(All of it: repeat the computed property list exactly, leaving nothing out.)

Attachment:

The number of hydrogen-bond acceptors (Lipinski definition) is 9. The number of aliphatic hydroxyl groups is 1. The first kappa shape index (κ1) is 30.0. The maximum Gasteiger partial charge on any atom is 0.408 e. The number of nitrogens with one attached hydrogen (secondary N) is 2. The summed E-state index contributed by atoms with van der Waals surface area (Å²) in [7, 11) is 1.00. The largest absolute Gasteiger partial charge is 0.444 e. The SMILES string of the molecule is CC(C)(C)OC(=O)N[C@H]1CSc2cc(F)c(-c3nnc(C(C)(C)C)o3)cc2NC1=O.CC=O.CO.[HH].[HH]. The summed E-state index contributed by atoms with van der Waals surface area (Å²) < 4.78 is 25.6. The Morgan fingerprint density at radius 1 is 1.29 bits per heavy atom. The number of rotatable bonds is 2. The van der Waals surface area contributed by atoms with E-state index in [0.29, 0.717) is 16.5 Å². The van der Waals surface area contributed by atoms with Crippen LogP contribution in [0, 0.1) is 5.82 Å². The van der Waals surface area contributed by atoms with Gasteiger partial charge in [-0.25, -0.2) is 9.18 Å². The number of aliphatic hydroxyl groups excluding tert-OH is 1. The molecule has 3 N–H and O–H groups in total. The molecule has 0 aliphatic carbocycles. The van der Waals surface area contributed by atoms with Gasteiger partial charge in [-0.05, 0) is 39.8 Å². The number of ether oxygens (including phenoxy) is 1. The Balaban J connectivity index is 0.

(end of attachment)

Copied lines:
The number of hydrogen-bond acceptors (Lipinski definition) is 9. The number of aliphatic hydroxyl groups is 1. The first kappa shape index (κ1) is 30.0. The maximum Gasteiger partial charge on any atom is 0.408 e. The number of nitrogens with one attached hydrogen (secondary N) is 2. The summed E-state index contributed by atoms with van der Waals surface area (Å²) in [7, 11) is 1.00. The largest absolute Gasteiger partial charge is 0.444 e. The SMILES string of the molecule is CC(C)(C)OC(=O)N[C@H]1CSc2cc(F)c(-c3nnc(C(C)(C)C)o3)cc2NC1=O.CC=O.CO.[HH].[HH]. The summed E-state index contributed by atoms with van der Waals surface area (Å²) < 4.78 is 25.6. The Morgan fingerprint density at radius 1 is 1.29 bits per heavy atom. The number of rotatable bonds is 2. The van der Waals surface area contributed by atoms with E-state index in [0.29, 0.717) is 16.5 Å². The van der Waals surface area contributed by atoms with Crippen LogP contribution in [0, 0.1) is 5.82 Å². The van der Waals surface area contributed by atoms with Gasteiger partial charge in [-0.25, -0.2) is 9.18 Å². The number of aliphatic hydroxyl groups excluding tert-OH is 1. The molecule has 3 N–H and O–H groups in total. The molecule has 0 aliphatic carbocycles. The van der Waals surface area contributed by atoms with Gasteiger partial charge in [-0.05, 0) is 39.8 Å². The number of ether oxygens (including phenoxy) is 1. The Balaban J connectivity index is 0.